A quick interview with IBM’s Michael Priestley on omnichannel content strategy for marketing

For years, Michael Priestley has been a vocal advocate for omnichannel content strategy for marketing and provided the wider community with omnichannel examples and lessons learned from the toughest content challenges in the world. He has been developing methodologies and leading innovative communities inside and beyond IBM for around two decades.

Michael brings savvy and pragmatism to the world of content. Although blessed with somewhat intimidating titles such as leader of the IBM Marketing Taxonomy Guild and previously, Lead DITA Architect, he’s far more than a technologist and makes good on the “strategy” part of his Content Technology Strategist role. He works with stakeholders of all kinds to bring to market usable, practical solutions that deliver an ROI and scale from local teams to the wider enterprise.

This short interview looks at:

  • the most important skillsets of an omnichannel marketing strategy
  • the motivators for IBM to go omnichannel, and
  • omnichannel defined, according to Michael

What is omnichannel? Your personal definition…

Content that can be coordinated and delivered across not only multiple channels but across any number of channels simultaneously. Omnichannel is multichannel that scales.

What skill-set or skill-sets do you recommend those trying to drive omnichannel strategies should develop?

First is content strategy: know how to model content, measure success, and develop a strategy. Second priority is speaking the language of business. Be able to tie strategies to revenue and cost savings.

Revenue is the most important, but cost savings may be easier to measure.

In your experience, where in the organisation does an omnichannel content strategy usually start?

I think it starts with 3 key roles/communities communicating and agreeing on a direction: content strategists who can articulate a problem and approach, executives who can sponsor work, and content developers who can validate and evangelize. Until all three roles are on board, the initiative can’t start – it can only spin its wheels and wait.

What do you think motivates an organisation to develop an omnichannel content strategy for marketing?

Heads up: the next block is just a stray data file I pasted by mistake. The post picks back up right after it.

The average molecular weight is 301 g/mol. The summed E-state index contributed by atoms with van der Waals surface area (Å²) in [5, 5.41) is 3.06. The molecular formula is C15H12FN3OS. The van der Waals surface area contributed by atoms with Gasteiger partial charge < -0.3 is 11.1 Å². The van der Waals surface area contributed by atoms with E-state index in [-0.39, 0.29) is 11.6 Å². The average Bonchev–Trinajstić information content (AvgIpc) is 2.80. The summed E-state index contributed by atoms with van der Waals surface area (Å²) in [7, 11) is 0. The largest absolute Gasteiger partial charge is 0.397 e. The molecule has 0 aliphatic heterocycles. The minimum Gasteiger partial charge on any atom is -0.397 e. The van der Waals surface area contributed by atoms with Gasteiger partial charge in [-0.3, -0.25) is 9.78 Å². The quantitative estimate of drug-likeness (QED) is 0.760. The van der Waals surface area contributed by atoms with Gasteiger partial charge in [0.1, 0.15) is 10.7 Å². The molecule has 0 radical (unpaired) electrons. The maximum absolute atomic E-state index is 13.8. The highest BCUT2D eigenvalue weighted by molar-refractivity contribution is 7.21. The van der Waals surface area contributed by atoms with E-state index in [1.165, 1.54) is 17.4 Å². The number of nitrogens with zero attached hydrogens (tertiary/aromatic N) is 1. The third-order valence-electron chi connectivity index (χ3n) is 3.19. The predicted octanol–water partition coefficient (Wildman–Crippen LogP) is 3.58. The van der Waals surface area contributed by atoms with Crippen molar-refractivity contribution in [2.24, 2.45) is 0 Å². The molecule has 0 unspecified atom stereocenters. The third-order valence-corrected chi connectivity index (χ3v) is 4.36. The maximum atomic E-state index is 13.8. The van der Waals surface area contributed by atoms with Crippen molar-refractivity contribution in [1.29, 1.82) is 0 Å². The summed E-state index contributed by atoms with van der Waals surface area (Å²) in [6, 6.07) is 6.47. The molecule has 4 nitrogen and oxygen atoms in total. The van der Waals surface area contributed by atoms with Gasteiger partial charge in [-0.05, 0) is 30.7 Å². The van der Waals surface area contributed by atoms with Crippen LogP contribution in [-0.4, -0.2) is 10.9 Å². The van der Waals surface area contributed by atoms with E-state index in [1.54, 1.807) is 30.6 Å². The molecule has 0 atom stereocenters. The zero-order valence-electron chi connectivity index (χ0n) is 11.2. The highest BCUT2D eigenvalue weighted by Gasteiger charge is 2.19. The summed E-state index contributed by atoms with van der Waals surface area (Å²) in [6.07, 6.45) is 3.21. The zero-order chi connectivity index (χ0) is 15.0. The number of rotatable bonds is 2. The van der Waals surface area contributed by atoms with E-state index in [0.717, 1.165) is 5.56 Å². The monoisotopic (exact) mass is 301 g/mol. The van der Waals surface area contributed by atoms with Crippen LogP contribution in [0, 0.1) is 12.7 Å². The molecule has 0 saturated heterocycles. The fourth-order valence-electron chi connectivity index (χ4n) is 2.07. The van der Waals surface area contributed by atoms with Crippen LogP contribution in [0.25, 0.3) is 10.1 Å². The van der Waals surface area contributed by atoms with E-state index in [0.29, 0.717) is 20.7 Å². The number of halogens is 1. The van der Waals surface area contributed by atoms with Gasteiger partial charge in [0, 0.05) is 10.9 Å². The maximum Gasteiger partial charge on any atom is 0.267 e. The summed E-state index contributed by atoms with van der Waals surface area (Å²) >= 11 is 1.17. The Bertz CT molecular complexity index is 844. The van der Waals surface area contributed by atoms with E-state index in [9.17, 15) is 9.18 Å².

It depends on the organization – could be cost savings, content agility, consistency in messaging – in my current role the main, initial motivator is analytics; being able to understand and correlate success factors for content across channels and formats.

What do you feel is the biggest challenge holding us back from delivering users an effective omnichannel experience?

Consistency in strategy and executive leadership. It’s very difficult to sustain a multi-year effort that shifts corporate culture, technology, and processes if leadership changes or priorities shift.

Its often difficult to fund omnichannel marketing strategy because it is inherently cross-silo. How have you seen this challenge resolved?

I haven’t seen it resolved. The pendulum keeps swinging. At the grassroots level, however, you can get buy-in across teams by focusing on what teams can learn from each other, and how coordination across silos benefits the customer. That can sometimes be enough for each team to then sell their own leadership on converging processes and technologies – and sometimes it’s not enough.

Top down or bottom up? How do you feel it’s best to move forward an omnichannel project?

Has to be both. You need grassroots enthusiasm, and executive sponsorship. It might start with one or the other, but it won’t move forward without both.

Is it best to move to forward with a big bang or incremental change?

Incremental. Look for small wins you can use to establish credibility, and keep testing and investing to move towards the big vision over time, while also revising the big vision based on interim results.

Who are the industry thought-leaders you recommend people follow to learn more about omnichannel strategy?

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About Michael Priestley, IBM

Michael Priestley is a product owner and content technology strategist, currently leading the IBM Marketing Taxonomy Guild to revise and align taxonomy initiatives across the marketing ecosystem. He has experience working with and across documentation, support, training, and marketing content as an enterprise content technology strategist.

In January 2019, Michael will be delivering Updating content types for marketing and omnichannel: an IBM case study in agile content strategy.